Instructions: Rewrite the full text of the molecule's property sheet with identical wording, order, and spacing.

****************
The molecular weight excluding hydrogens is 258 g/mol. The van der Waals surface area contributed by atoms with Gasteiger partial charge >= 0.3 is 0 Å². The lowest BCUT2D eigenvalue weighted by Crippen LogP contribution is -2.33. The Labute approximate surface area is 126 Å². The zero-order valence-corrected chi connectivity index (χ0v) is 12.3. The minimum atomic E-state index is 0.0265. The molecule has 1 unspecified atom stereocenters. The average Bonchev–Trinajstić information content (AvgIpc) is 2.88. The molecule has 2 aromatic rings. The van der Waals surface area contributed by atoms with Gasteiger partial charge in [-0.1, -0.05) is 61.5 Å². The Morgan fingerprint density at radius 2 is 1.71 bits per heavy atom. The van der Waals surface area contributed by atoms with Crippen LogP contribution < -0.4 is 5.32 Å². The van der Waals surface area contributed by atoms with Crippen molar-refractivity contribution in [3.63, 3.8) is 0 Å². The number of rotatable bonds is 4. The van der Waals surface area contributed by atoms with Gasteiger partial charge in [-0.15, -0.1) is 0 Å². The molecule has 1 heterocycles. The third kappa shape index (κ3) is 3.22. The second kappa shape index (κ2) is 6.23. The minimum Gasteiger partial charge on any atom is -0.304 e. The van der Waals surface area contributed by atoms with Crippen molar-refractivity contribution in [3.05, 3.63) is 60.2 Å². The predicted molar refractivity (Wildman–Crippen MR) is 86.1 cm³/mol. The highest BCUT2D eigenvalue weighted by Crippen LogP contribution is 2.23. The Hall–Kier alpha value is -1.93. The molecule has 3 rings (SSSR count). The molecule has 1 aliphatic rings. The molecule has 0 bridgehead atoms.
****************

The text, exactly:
The molecular weight excluding hydrogens is 258 g/mol. The van der Waals surface area contributed by atoms with Gasteiger partial charge >= 0.3 is 0 Å². The lowest BCUT2D eigenvalue weighted by Crippen LogP contribution is -2.33. The Labute approximate surface area is 126 Å². The zero-order valence-corrected chi connectivity index (χ0v) is 12.3. The minimum atomic E-state index is 0.0265. The molecule has 1 unspecified atom stereocenters. The average Bonchev–Trinajstić information content (AvgIpc) is 2.88. The molecule has 2 aromatic rings. The van der Waals surface area contributed by atoms with Gasteiger partial charge in [-0.1, -0.05) is 61.5 Å². The Morgan fingerprint density at radius 2 is 1.71 bits per heavy atom. The van der Waals surface area contributed by atoms with Crippen LogP contribution < -0.4 is 5.32 Å². The van der Waals surface area contributed by atoms with Crippen molar-refractivity contribution in [3.63, 3.8) is 0 Å². The number of rotatable bonds is 4. The van der Waals surface area contributed by atoms with Gasteiger partial charge in [-0.15, -0.1) is 0 Å². The molecule has 1 heterocycles. The third kappa shape index (κ3) is 3.22. The second kappa shape index (κ2) is 6.23. The minimum Gasteiger partial charge on any atom is -0.304 e. The van der Waals surface area contributed by atoms with Crippen molar-refractivity contribution in [3.05, 3.63) is 60.2 Å². The predicted molar refractivity (Wildman–Crippen MR) is 86.1 cm³/mol. The highest BCUT2D eigenvalue weighted by Crippen LogP contribution is 2.23. The Hall–Kier alpha value is -1.93. The molecule has 3 rings (SSSR count). The molecule has 1 aliphatic rings. The molecule has 0 bridgehead atoms.